Government's proposed Basic Income Grant to target 33m South Africans
Speaking on Monday, Zulu did not give details of how the grant would be funded, or its size, but told a virtual press briefing it would be considered “post-October”.
Before the Covid-19 pandemic, the government had planned to spend R309.5billion on social security payments this year.
The pandemic prompted President Cyril Ramaphosa to announce in late March a temporary top-up of those grants by up to R300, including a monthly R350 unemployment grant for the duration of six months.
The BIG grant would target around 33 million people between the ages of 18 and 59.
South Africa’s poverty line, including non-food expenses, calculated by Statistics SA, is about R1270. That would put the annual cost at roughly R42billion.
Zulu said “discussions” for the introduction of the BIG had been “brought back to the table”.
“The grant is being considered in view of SA Social Security Agency’s (Sassa) legislated mandate as well as the primary mandate of the National Development Agency,” Zulu said.
She said Sassa had “comparatively well-developed infrastructure” that reached far more people than any other agency.
“The grant will result in most of the poorer individuals continuing to access the Covid-19 SRD (Social Relief of Distress) grant benefits. The BIG will simplify coverage and ease of grant administration,” she said.
“The proposal will help realise the government’s broader social security reform environment. The BIG will be unconditional, individually targeted and at the level that will lift individual South Africans out of poverty.”
Isobel Frye, the director of the South African-based Studies in Poverty and Inequality Institute and a minimum wage commissioner, said the grant had been discussed by the government over the past 10 months, but the Treasury had been reluctant to fund it.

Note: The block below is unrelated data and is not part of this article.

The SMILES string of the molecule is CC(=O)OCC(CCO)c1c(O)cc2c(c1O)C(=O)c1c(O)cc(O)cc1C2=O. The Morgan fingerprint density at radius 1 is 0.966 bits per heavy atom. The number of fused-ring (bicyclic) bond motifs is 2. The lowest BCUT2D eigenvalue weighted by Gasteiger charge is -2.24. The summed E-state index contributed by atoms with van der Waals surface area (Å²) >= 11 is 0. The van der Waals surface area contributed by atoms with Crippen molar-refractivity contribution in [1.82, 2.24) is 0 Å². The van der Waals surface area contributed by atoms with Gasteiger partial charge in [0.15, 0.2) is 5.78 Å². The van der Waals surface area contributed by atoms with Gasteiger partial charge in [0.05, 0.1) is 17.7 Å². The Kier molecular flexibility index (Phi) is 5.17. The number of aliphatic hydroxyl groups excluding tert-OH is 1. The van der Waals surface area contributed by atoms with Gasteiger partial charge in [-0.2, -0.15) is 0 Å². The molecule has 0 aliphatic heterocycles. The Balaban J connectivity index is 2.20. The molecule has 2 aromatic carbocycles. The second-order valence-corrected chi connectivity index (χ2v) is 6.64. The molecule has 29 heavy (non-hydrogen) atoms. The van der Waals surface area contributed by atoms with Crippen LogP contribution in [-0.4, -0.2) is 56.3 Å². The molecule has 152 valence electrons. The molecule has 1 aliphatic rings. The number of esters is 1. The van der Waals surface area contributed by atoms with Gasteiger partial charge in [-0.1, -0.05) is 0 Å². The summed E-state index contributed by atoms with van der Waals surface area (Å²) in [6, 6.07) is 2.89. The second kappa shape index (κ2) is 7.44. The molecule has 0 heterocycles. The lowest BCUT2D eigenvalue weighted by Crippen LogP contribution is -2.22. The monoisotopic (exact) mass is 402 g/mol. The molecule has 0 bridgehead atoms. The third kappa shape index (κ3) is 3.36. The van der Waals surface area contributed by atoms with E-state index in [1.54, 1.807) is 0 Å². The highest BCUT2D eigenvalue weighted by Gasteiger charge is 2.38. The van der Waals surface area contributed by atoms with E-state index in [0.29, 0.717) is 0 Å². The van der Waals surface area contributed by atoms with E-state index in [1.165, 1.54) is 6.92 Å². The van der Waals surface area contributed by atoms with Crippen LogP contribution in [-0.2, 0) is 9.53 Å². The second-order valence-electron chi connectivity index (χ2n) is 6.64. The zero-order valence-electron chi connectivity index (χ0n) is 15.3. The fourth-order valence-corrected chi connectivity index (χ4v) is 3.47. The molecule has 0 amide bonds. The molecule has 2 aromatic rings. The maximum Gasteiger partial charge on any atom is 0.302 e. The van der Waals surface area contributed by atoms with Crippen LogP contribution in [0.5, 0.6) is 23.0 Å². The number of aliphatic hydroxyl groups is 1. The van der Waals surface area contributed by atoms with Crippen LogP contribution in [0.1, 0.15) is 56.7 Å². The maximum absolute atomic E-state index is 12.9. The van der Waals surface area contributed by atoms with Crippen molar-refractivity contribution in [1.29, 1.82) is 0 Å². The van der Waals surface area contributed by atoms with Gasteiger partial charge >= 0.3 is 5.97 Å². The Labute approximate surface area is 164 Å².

“It was unexpected but incredibly welcome. It suggests there’s been a lot of reflection about the inadequacy of the R350 Covid-19 grant,” Frye said.
But economists have warned that South Africa does not have the financial capacity to provide the grant indefinitely to the poor, and that the move would weaken the economy.
Economist Mike Schussler said Zulu was the only person in the government talking about the grant, and that it wasn’t ANC policy.
“What worries me is I don’t think it is going to become policy right now, but all these ideas are floated and become policy down the line in four or five years and then they struggle to implement it because there isn’t money,” Schussler said.
“We only have about 7.5million income tax payers in the country and they are already paying the highest income tax to GDP (gross domestic product) in the world,” he said, adding that he supported the short-term grant during the pandemic, but it was not sustainable.
“A better idea is to grow the economy and give people jobs. You don’t become rich on welfare, you don’t become a major league player in the world and a great economy on welfare, because eventually you take too much away from the people who are producing, and they produce elsewhere,” Schussler said.
Economist Dawie Roodt said the state was currently spending far too much to afford the grant.
He said South Africa had a huge fiscal deficit and debt levels were rising.
“I understand the importance of trying to support the poor, but the only way we can afford this is if we spend significantly less somewhere else and that means a reduction in the wage bill and the closing down of a number of state-owned enterprises,” Roodt said.
He said South Africa was a poor country and the “state simply cannot be everything for everybody”.
“The reality is that if you pay people because they don’t have jobs then chances are they will not get jobs.”
Daniel McLaren from the Budget Justice Coalition (BJC), said there were many options available for funding the grant.
The revenue shortfall caused by Covid-19 and the lockdown required the government to explore alternative revenue-generating mechanisms regardless of the implementation of a Basic Income Grant said McLaren.
“BJC has submitted to Parliament that wealthy individuals and companies, income earned on wealth and high incomes can be taxed at a higher rate without harming economic growth,” he said.